Social network giant Facebook and credit card processor Stripe have announced that they will each donate $50,000 per year to fund the development of encryption software GNU Privacy Guard.
The news comes shortly after Propublica published an article about Werner Koch, the financially-struggling developer of the popular privacy software.
GNU Privacy Guard, also known as GnuPG, is an open source tool which allows users to encrypt emails, files, and other communications using the OpenPGP standard. Koch was inspired to create the software when he attended a talk by free software evangelist Richard Stallman in 1997. His first prototype for GnuPG was created that same year. He released the first production version to the public in 1999.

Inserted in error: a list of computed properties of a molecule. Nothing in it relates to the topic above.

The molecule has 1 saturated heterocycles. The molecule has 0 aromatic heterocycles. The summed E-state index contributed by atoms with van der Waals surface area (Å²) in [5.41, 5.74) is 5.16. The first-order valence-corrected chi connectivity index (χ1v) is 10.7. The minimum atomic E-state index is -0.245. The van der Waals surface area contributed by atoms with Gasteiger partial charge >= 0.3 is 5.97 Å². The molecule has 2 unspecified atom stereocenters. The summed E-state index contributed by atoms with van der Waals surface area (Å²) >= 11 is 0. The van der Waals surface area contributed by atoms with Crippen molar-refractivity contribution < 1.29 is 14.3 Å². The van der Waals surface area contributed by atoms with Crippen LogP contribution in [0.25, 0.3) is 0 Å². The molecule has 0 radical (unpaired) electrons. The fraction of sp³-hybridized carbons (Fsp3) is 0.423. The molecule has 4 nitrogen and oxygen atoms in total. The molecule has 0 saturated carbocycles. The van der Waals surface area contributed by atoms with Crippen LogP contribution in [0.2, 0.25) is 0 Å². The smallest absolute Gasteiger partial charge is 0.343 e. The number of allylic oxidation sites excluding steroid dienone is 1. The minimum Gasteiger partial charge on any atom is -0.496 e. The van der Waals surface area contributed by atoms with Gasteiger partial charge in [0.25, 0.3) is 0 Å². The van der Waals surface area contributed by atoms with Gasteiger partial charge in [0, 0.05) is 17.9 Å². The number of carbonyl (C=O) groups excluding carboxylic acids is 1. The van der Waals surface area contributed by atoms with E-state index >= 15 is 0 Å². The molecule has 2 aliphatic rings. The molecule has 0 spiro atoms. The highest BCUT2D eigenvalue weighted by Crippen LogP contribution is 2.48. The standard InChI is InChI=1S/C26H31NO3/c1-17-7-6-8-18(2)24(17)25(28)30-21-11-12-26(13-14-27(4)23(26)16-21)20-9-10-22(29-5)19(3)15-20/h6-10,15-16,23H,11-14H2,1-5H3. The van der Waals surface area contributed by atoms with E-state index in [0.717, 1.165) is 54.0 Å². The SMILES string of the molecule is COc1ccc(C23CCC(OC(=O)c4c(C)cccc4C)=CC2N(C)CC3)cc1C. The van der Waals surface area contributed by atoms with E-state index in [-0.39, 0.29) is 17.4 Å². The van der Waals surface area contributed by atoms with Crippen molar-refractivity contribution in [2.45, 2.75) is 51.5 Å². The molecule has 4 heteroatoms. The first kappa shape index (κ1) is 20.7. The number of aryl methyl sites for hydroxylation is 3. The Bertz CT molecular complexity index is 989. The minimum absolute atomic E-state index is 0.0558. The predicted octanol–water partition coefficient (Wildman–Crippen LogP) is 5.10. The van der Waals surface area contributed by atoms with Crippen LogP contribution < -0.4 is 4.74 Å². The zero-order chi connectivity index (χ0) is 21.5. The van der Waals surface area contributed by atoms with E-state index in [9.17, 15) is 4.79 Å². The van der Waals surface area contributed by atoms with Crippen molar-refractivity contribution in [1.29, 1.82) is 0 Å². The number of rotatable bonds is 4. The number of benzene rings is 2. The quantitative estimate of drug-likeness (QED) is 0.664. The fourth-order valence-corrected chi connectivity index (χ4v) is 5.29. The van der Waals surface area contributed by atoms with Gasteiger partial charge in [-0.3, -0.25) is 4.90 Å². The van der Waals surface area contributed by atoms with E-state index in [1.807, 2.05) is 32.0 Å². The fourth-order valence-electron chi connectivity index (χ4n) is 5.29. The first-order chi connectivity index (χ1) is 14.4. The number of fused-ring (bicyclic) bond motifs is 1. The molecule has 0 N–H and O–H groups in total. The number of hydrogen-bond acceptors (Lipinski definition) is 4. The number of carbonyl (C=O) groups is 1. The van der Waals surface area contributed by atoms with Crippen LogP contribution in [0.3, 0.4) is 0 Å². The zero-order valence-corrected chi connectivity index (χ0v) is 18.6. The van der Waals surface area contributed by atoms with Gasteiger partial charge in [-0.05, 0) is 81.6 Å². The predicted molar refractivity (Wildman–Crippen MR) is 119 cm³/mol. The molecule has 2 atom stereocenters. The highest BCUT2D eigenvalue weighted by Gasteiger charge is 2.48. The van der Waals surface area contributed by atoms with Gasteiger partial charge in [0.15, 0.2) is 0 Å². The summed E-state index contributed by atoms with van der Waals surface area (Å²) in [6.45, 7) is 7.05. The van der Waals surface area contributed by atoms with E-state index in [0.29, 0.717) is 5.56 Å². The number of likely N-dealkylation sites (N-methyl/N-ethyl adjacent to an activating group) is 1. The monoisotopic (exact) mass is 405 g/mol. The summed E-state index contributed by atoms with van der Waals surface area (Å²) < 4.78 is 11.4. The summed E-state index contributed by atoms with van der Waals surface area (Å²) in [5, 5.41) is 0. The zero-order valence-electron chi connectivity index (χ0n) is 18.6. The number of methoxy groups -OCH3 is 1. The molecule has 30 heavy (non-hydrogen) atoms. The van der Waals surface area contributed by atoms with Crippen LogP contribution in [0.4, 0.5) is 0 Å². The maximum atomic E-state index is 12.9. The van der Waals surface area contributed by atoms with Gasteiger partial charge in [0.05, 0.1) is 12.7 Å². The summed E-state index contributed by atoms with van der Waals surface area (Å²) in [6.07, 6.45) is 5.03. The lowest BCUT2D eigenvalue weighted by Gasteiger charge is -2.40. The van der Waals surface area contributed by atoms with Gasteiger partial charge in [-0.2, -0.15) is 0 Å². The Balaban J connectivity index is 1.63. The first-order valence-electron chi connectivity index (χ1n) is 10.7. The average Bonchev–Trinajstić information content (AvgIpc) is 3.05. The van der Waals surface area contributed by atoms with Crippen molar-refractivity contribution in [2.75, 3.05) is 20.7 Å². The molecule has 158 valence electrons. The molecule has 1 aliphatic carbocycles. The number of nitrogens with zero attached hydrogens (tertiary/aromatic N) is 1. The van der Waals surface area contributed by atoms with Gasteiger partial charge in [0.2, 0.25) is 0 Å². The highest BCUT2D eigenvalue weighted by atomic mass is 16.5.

Koch received funding from the German government to continue the development of GnuPG, but said funding ran out in 2010. He revealed that he only made about $25,000 a year since 2001. This amount of money is much less than what he could have earned working for private companies as a software developer.
The sponsorships from Facebook and Stripe will help Koch to continue making improvements to GnuPG.
Facebook software engineer Scott Renfro said, “We think it’s important to have a diverse family of software that can stand the test of time, and this is a great opportunity to support such a project. GnuPG was started 17 years ago, and we hope it keeps improving for years to come.”